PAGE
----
Litigation has yet to begin, but the complaint includes a request that the lawsuit take on class action status, incorporating Ring owners across the country.

ORIGINAL STORY (December 13, 2019): There have been multiple occasions over the past few weeks where Amazon-owned Ring security camera users have reported aggressive hacks, where hackers verbally speak to those being surveilled and continue to watch them from a distance until the cameras are unplugged. Ring has issued a similar statement to all parties experiencing similar situations, but says the incidents are “in no way related to a breach or compromise of Ring’s security.”

One of the first incidents reported was a woman in Georgia who said that a man started speaking to her through her Ring camera while she was asleep in bed. In a video clip, the hacker can be heard shouting, “Wake up!” and “I can see you in the bed.” At another point in the video, he is heard calling to the couple’s puppy who was also in the room at the time. According to local Atlanta news outlet WSB-TV, the woman first believed her boyfriend was using the camera after she heard a cough over the speaker and saw the blue light turn on. However, her boyfriend was confused when she contacted him, and then a stranger’s voice started speaking to her.

Other people who have experienced similar cases include an eight-year-old girl in Mississippi, a couple in Texas whose lives were threatened unless they paid a bitcoin ransom, a man in Connecticut who discovered a stranger was communicating with his mother-in-law, and plenty more.

Ring’s statement below notes that part of the problem likely stems from its customers lack of password protection. It suggests all Ring camera users enable two-factor authentication in order to ensure a safe experience.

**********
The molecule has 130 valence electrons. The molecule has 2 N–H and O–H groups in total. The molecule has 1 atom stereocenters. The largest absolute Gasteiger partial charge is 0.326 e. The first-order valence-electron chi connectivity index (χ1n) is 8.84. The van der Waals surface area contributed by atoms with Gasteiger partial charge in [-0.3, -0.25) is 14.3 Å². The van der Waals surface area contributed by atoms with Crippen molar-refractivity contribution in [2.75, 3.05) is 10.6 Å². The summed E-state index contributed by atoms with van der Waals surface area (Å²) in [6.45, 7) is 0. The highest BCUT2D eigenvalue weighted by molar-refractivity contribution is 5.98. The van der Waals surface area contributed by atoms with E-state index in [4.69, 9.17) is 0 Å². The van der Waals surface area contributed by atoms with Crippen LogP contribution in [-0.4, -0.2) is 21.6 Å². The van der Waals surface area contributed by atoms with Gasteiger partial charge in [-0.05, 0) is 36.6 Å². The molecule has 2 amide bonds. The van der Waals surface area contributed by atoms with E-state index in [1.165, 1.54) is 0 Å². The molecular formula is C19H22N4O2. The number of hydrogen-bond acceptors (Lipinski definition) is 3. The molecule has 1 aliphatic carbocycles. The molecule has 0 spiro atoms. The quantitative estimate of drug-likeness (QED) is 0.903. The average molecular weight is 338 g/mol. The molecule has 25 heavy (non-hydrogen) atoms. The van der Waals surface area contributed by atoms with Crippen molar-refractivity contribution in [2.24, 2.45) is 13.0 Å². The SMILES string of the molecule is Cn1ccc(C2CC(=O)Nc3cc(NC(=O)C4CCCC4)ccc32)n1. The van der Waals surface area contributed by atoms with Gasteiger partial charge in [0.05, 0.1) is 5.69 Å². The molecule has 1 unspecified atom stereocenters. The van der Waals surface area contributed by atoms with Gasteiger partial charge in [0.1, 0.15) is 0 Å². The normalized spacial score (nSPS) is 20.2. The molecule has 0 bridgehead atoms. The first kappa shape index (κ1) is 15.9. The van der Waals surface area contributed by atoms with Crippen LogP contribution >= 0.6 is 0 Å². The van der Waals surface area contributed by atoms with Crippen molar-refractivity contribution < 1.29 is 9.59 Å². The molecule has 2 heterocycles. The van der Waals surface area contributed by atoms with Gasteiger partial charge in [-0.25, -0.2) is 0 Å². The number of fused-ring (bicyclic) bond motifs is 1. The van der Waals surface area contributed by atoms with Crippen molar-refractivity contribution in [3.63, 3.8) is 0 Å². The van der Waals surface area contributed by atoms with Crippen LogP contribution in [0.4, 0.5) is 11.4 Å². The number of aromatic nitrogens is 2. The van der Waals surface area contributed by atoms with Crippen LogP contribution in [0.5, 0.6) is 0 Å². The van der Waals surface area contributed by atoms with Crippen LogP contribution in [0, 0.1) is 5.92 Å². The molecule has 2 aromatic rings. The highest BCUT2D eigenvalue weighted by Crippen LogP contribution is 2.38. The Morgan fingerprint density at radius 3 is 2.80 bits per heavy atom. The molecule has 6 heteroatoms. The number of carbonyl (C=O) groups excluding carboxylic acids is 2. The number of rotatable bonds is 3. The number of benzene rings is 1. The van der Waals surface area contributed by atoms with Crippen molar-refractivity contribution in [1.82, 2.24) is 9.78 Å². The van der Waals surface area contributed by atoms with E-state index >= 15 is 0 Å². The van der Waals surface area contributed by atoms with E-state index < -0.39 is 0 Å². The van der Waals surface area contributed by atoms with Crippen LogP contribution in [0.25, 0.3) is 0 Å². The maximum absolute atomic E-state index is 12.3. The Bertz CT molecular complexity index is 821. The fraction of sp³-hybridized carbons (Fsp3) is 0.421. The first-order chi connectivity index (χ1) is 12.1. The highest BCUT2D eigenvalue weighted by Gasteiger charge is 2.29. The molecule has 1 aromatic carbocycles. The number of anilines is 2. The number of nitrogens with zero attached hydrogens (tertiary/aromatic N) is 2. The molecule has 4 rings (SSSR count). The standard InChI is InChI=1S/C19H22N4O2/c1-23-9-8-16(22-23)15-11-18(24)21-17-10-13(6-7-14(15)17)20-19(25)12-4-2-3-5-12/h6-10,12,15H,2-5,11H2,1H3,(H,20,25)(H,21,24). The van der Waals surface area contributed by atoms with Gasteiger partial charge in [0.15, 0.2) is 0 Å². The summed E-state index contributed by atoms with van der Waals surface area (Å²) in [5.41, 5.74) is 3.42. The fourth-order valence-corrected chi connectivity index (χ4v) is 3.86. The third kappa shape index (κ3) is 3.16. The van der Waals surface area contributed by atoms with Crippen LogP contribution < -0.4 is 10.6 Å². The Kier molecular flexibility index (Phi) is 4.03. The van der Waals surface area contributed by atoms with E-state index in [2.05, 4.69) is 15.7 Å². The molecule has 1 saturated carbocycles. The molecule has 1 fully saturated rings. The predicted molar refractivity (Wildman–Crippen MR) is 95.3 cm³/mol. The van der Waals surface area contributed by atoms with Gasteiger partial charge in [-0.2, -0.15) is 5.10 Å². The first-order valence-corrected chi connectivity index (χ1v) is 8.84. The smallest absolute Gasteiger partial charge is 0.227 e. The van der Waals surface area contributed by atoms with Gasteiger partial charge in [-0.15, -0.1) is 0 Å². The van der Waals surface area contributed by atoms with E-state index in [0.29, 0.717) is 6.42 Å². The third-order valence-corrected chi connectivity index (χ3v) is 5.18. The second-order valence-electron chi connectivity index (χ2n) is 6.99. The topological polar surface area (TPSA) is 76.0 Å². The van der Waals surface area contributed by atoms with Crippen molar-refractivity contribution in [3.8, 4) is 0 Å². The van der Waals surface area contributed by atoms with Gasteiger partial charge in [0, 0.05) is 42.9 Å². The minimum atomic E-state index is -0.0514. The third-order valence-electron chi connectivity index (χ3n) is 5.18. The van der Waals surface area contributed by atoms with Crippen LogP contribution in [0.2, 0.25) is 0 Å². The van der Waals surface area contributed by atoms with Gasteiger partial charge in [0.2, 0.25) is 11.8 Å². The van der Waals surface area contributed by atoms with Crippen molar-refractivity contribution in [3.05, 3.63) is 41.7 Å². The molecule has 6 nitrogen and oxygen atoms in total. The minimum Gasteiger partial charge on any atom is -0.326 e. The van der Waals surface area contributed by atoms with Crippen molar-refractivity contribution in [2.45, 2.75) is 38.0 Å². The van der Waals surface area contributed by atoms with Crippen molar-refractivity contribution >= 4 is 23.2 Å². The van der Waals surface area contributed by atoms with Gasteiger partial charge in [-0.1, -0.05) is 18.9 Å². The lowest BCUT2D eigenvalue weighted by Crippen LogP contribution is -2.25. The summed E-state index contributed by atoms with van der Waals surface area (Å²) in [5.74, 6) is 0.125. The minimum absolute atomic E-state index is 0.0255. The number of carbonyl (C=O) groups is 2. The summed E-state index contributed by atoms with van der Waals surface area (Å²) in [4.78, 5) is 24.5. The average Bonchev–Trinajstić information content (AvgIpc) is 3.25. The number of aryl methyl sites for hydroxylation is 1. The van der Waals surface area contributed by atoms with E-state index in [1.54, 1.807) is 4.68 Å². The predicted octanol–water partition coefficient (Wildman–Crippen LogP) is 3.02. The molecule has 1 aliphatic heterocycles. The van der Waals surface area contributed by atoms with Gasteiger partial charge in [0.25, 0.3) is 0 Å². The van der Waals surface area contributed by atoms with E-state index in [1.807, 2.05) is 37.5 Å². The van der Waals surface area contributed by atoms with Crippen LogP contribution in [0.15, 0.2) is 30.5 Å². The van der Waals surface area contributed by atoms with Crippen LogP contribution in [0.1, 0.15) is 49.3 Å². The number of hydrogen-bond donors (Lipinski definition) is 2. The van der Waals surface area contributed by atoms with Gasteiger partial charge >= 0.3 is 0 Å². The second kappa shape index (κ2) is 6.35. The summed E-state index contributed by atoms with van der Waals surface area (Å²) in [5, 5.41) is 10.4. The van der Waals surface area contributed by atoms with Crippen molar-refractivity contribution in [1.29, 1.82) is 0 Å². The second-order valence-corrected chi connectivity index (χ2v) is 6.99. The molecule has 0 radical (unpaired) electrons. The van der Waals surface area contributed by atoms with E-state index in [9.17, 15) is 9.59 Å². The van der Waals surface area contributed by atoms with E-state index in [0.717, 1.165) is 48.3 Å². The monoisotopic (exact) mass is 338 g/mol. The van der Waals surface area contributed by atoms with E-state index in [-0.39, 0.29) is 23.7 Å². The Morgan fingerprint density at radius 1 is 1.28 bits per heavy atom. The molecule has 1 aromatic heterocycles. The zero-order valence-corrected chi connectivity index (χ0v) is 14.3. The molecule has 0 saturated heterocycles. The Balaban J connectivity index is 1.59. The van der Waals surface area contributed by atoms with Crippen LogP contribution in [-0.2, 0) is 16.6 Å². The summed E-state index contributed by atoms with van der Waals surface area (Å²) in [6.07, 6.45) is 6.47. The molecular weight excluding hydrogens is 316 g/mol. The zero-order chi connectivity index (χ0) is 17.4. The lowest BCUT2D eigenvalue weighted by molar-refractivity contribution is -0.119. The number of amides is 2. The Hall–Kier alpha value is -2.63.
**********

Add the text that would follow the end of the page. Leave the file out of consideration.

Customer trust is important to us and we take the security of our devices seriously. While we are still investigating this issue and are taking appropriate steps to protect our devices based on our investigation, we are able to confirm this incident is in no way related to a breach or compromise of Ring’s security.

Due to the fact that customers often use the same username and password for their various accounts and subscriptions, bad actors often re-use credentials stolen or leaked from one service on other services. As a precaution, we highly and openly encourage all Ring users to enable two-factor authentication on their Ring account, add Shared Users (instead of sharing login credentials), use strong passwords, and regularly change their passwords.

Ring has investigated this incident and has taken appropriate actions to remove the bad actors from all affected accounts. All affected users have been contacted.

Elsewhere in tech, Google’s Interpreter Mode can now translate 44 languages in real time.